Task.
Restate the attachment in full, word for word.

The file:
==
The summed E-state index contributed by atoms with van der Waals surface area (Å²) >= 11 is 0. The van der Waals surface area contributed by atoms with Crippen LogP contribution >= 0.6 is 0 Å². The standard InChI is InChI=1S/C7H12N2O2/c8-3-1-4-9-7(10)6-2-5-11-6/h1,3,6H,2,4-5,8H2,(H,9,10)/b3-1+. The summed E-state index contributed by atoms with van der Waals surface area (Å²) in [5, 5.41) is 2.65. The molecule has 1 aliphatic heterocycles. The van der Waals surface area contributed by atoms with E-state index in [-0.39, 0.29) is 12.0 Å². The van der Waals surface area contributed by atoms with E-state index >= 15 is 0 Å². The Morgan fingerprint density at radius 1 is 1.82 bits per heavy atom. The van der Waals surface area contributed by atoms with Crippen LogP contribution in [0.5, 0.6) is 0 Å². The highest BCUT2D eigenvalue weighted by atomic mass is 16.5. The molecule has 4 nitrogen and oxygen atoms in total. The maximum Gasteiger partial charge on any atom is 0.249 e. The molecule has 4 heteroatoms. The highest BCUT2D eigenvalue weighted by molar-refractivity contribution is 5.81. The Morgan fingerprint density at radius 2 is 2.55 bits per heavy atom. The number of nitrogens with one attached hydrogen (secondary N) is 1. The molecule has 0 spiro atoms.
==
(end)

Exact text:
The summed E-state index contributed by atoms with van der Waals surface area (Å²) >= 11 is 0. The van der Waals surface area contributed by atoms with Crippen LogP contribution >= 0.6 is 0 Å². The standard InChI is InChI=1S/C7H12N2O2/c8-3-1-4-9-7(10)6-2-5-11-6/h1,3,6H,2,4-5,8H2,(H,9,10)/b3-1+. The summed E-state index contributed by atoms with van der Waals surface area (Å²) in [5, 5.41) is 2.65. The molecule has 1 aliphatic heterocycles. The van der Waals surface area contributed by atoms with E-state index in [-0.39, 0.29) is 12.0 Å². The van der Waals surface area contributed by atoms with E-state index >= 15 is 0 Å². The Morgan fingerprint density at radius 1 is 1.82 bits per heavy atom. The van der Waals surface area contributed by atoms with Crippen LogP contribution in [0.5, 0.6) is 0 Å². The highest BCUT2D eigenvalue weighted by atomic mass is 16.5. The molecule has 4 nitrogen and oxygen atoms in total. The maximum Gasteiger partial charge on any atom is 0.249 e. The molecule has 4 heteroatoms. The highest BCUT2D eigenvalue weighted by molar-refractivity contribution is 5.81. The Morgan fingerprint density at radius 2 is 2.55 bits per heavy atom. The number of nitrogens with one attached hydrogen (secondary N) is 1. The molecule has 0 spiro atoms.